The Other Stand-Your-Ground Case: The Killing of Jordan Davis

Print Share on LinkedIn More



July 17, 2013;Rolling Stone


The killing of Trayvon Martin, and the subsequent acquittal of the killer, neighborhood watch volunteer George Zimmerman, is not the only “stand your ground” case in Florida with major racial implications. (Yes, we know that the Zimmerman defense did not explicitly use “stand your ground” as a defense, but it was referenced in witness testimony and served as a backdrop for the entire trial.) Last fall, a white man, Michael David Dunn, opened fire on black teenager Jordan Davis. The teen was sitting in the back seat of an SUV, which Dunn felt was playing music too loudly. Dunn initiated an altercation with the kids in the car and then shot Davis at point-blank range.

Dunn’s defense is stand-your-ground; he claims to have felt threatened and says he saw the barrel of a shotgun aimed at him by the kids in the SUV, though no weapon was ever recovered. Trayvon Martin, readers will recall, was on his way to his parents after buying iced tea and Skittles. Davis and his companions had stopped to buy gum. Dunn was on his way back from a wedding, where he had reportedly had several slugs of Jack Daniels. He need not claim that he was actually threatened, only that he believed he was threatened—that’s all it takes to trigger the stand-your-ground defense.

Will the trial of Dunn for Davis’s killing get the attention that Zimmerman’s trial did? Cristina Maza, writing for PolicyMic, is not so sure. She suggests that Davis was killed for playing music too loud for the taste of a potentially drunken white guy, which she calls an injustice, an outrage, and a “travesty,” but Martin was killed because “his mere presence and physical appearance aroused suspicion in a self-appointed vigilante.” Martin, she writes, “was killed for merely existing.”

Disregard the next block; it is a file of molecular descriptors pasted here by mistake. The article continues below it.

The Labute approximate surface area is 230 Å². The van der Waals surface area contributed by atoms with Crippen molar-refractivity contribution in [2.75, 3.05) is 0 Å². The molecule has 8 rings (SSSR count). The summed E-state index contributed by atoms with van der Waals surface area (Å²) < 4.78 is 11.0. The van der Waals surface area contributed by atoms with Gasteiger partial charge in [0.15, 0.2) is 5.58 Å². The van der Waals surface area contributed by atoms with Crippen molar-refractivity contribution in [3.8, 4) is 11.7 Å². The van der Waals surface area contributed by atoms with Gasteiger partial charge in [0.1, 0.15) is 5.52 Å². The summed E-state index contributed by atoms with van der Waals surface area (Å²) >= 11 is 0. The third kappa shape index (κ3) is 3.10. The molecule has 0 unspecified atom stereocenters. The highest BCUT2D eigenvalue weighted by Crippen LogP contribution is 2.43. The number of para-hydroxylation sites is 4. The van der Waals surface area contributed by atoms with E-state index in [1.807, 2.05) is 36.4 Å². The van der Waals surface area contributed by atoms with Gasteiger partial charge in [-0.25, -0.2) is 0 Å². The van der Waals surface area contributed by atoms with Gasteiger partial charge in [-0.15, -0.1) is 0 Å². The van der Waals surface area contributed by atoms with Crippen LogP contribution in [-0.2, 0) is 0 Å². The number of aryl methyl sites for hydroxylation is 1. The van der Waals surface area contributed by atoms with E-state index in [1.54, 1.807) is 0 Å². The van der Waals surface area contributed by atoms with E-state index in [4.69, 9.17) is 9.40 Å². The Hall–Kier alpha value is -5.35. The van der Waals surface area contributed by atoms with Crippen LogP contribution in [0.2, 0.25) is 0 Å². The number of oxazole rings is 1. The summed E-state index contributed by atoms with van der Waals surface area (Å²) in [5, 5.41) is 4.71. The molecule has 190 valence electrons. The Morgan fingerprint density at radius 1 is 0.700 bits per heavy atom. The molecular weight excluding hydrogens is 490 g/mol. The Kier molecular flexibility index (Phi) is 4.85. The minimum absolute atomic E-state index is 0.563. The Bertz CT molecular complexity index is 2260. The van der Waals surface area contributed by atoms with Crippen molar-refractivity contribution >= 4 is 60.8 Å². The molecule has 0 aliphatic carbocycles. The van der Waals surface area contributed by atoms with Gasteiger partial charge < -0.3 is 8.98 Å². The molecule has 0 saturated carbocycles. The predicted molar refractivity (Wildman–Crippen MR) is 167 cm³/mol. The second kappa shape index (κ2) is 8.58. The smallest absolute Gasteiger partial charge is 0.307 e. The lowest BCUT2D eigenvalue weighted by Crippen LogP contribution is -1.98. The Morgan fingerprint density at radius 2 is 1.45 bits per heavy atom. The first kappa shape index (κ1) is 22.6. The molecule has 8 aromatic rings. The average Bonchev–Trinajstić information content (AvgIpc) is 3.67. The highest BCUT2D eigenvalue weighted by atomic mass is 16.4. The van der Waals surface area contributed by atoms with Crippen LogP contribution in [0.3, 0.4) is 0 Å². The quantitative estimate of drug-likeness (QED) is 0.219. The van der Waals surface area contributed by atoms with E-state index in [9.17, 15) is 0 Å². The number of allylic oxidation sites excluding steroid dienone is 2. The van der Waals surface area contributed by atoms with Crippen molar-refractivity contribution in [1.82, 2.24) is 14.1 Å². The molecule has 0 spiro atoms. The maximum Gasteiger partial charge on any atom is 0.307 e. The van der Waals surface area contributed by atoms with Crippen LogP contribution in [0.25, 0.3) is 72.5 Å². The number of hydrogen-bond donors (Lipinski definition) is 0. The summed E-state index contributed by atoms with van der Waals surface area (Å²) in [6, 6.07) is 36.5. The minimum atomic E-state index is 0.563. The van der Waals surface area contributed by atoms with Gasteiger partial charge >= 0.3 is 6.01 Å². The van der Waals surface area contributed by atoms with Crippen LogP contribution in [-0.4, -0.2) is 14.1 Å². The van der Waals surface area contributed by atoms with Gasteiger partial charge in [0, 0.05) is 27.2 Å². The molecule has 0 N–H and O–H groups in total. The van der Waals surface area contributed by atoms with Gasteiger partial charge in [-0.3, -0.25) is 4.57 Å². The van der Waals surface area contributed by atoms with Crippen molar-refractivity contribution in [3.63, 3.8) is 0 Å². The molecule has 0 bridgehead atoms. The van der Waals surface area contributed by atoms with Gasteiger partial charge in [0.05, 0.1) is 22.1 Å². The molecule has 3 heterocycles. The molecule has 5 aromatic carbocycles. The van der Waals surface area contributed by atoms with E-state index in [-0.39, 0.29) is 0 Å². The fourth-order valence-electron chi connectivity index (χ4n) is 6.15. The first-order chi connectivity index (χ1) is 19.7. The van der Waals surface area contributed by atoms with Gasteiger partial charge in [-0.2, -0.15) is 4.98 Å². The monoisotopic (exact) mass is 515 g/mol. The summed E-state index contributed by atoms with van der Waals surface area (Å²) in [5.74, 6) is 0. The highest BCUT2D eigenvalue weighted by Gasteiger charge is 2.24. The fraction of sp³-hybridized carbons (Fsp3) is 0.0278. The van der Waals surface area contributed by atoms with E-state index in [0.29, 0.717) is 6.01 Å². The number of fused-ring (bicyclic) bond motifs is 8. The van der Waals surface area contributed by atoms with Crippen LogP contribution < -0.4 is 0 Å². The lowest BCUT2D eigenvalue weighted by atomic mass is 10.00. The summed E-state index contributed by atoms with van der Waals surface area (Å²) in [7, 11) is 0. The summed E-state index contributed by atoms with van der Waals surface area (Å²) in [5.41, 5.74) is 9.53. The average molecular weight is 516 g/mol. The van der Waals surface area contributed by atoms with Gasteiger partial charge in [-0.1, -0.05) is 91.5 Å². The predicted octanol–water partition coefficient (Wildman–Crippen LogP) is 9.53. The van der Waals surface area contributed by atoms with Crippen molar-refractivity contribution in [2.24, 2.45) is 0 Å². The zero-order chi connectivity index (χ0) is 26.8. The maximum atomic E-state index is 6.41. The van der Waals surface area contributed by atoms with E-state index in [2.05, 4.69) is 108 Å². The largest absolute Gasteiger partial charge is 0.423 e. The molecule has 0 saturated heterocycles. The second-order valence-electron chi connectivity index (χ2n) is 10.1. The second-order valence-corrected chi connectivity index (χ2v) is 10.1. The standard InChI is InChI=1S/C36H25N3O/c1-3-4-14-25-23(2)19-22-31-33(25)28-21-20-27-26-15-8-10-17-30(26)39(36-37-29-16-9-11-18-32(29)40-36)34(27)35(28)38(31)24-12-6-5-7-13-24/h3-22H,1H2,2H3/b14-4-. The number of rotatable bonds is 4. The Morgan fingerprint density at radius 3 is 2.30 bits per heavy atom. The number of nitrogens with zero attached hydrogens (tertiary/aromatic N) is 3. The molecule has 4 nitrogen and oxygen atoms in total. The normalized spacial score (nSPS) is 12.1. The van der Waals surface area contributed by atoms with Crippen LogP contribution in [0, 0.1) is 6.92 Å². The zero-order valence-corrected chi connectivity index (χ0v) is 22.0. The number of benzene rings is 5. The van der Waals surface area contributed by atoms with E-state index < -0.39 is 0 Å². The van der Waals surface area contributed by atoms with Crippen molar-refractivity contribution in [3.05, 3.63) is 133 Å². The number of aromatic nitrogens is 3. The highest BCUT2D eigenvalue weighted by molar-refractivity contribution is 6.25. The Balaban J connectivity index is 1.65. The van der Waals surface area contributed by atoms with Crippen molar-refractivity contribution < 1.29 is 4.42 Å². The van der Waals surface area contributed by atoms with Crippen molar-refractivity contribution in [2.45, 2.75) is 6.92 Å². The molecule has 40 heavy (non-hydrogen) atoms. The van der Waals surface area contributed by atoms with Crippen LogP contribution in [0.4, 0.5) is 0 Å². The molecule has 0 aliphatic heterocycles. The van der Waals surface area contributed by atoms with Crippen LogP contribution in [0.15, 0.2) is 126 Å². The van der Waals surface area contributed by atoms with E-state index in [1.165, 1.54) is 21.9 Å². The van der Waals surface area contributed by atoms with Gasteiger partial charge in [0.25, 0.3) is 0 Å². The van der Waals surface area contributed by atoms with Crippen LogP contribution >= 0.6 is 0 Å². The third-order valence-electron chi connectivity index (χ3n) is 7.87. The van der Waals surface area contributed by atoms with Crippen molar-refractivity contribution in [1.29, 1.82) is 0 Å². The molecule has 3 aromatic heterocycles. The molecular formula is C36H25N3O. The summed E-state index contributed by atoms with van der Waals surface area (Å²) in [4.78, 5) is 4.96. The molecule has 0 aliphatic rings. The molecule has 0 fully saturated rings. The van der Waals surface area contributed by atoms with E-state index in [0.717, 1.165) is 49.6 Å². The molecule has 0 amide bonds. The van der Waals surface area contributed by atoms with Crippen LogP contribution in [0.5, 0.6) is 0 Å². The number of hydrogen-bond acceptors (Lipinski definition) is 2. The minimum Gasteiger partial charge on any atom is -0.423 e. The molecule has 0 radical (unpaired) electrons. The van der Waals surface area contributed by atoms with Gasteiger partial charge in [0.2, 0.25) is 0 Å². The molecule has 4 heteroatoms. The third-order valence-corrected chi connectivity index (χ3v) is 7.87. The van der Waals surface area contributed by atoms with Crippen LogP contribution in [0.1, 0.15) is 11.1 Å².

That may explain the disparate press attention toward the Martin and David killings, but it shouldn’t dissuade nonprofits from linking the two as emblematic of this nation’s persistent racial inequities, as evinced in statistics about arrests, incarcerations, and shooting deaths, and the policies of too many states that weaponize and unleash people like Zimmerman and Dunn. At the New Orleans rally about the Sanford, Florida trial verdict organized by Rev. Al Sharpton’s National Action Network and the NAACP, marcher Jebarr Locure held a sign that read, “I stand here today…so my sons won’t be the next Trayvon Martin or Jordan Davis of tomorrow…And with hope I will not join the fraternity no father wants to join.” In Tallahassee, marchers under the banner of the Dream Defenders from Florida Agricultural and Mechanical University (FAMU) linked the Martin and Davis killings in their call for Governor Rick Scott to convene a special session of the Florida legislature to address the state’s stand-your-ground law and the issue of racial profiling.

Whatever the differences in the backgrounds and motivations of Zimmerman and Dunn, nothing can disguise the fact that they both shot unarmed teenage black kids who were in some manner profiled by their assailants as “threatening” (though in Dunn’s case, his defense smells like an artificial, post-hoc rationalization of pure malice). They could do so because the law favors the two shooters, arming them with both concealed weapons and legal excuses. Whatever the differences in the behaviors of Martin and Davis, they were both young black men whose deaths added to racially disparate statistics of gun-related deaths. Both cases fit President Obama’s call for reconsideration of overly broad state self-defense statutes and for a broader consideration of problems of race in this nation.—Rick Cohen